Jesus capitalized on this condition to lay down His most popular parable, “Behold, the sower went out to sow.” He sowed indiscriminately on the four types of soil and got four different outcomes. Those with ears to hear knew immediately that their lives were sunk into one of these four diverse fields of dirt.
The Mystery of the Parable
The mystery of the method of parables is that not everyone has spiritual ears. Most people miss the message. While everyone understands the simplicity of the story, not everyone gets the spiritual side. As Jesus said in verse 11, “you” get it but “them” don't.
The ability to hear and understand the word of God is a blessing, and a blessing is always a gift from God. The blessing that enables a person to hear and respond to Scripture is called faith (ref. vs. 11; Matthew 16:17; Acts 16:14; 1 Corinthians 2:14; Ephesians 2:8-9; 2 Peter 1:1). Disciples have it in ever increasing abundance, while others do not; therefore, they will not understand.
Jesus spoke in the mystery of parables to explain “the mysteries of the kingdom of heaven” (ref. vs. 11). Heaven is for people who hear the word of God and do the will of God (ref. Matthew 12:50). Frankly speaking, a few do, but most do not.
When Isaiah preached, when Jesus preached, when Matthew preached, when preachers preach today, some get it but most people don't. Those who get it want more. Those who don't, don’t even want what they hear. Those who love the Bible and the gospel love those who preach the Bible and the gospel. Those who don't, either ignore them or make trouble for them. It's a mystery, solved only by the meaning of this parable.
The Meaning of the Parable
The Gospel writers recorded many parables, but few contain an explanation in Jesus' own words. This one does, in all three of the Gospels into which it was written. Our Lord's teaching here is very simple and absolutely spiritual.
The sower is anyone who proclaims the gospel and the word of God (Isaiah, Jesus, Matthew, your pastor, any of you who teach or witness the gospel and the word of God). The seed, of course, is the “word,” the message of the living Word of God, Jesus Christ, and the written word, the Bible, which bears witness to His name. The soil is mankind, to whom the Word and the word has come.
The soil, of course, takes on four varieties: the road, the rocky places, the thorns, and the good soil. Notice one and only one is given the designation “good,” and for good reasons.
People who hear the word of God and ignore it are lost.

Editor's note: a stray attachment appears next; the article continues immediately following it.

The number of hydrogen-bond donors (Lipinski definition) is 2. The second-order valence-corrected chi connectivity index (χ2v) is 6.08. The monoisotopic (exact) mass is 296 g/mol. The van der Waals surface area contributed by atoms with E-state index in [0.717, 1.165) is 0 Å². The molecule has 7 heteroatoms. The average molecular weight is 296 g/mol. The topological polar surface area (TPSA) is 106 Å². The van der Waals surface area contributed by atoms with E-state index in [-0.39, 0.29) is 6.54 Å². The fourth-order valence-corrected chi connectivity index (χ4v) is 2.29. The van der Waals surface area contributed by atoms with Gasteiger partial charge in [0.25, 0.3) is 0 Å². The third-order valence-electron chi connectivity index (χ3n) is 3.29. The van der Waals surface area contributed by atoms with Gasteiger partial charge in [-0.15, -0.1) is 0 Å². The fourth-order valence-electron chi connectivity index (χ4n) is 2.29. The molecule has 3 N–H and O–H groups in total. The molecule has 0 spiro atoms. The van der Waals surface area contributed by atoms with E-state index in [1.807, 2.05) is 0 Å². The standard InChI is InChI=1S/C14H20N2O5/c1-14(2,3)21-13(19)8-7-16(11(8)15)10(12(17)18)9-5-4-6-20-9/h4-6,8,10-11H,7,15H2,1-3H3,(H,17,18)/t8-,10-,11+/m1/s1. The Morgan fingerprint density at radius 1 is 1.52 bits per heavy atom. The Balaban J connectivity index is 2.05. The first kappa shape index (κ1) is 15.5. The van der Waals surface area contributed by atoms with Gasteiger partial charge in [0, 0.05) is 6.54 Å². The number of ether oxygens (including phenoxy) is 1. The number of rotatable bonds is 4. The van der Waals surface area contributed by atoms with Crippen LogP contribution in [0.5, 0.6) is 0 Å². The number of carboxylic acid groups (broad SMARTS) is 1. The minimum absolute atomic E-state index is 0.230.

People who hear the word of God and make a phony profession of faith fall away when they realize that discipline and difficulties are part and parcel of the Christian life. They, too, are lost.
People who hear the word of God and make a phony profession of faith fall away when they determine that what the world has to offer is better than being a follower of Jesus and a committed member of His church. They, for the third time, are lost.
The good soil is the good profession of faith that practices what is preached. The good soil bears fruit, the fruit of the Spirit, the fruit of perseverance, the fruit of family and friends won to Jesus Christ, the fruit of salvation.
The power of this parable is that it reveals the secret of salvation.
We're all dirt. From dust we came, to dust we shall return. We have all sinned and suffered separation from God. Such sin has only one remedy, found in the word of God and the gospel of Jesus Christ.
We're all different kinds of dirt. We're not only red and yellow, black and white, but we are also roads and rocks, thorns and good dirt. We all respond the to word of God and the gospel differently, and the lives we live show what kind of dirt we are. Making a profession of faith can be done without possessing faith. Those who truly possess faith practice faith. That’s the way it works, and the different kinds of dirt tell the story well.
We're all different kinds of dirt destined for a different place. Make no mistake about it, the first three kinds of dirt are digging a dangerous grave for eternal death. It does not matter if you are an Arminian who believes a person can lose their salvation, or if you are a Calvinist who believes that perseverance springs from the tulip's soil, all spiritually intelligent commentators agree that the top three soils are layers of lost people. Only the good soil gets the gospel and gains eternal life.
So, what kind of dirty person are you?
Dr. Charles F. "Chuck" DeVane, Jr., is the Pastor of Lake Hamilton Baptist Church in Hot Springs, Arkansas. His weekly sermon article, "The Gospel Truth," has been published in newspapers in Arkansas and Georgia. Dr. DeVane is a graduate of Gordon-Conwell Theological Seminary and has served in the pastorate for over 20 years. Contact Pastor Chuck at PastorChuck@lakehamiltonbaptistchurch.org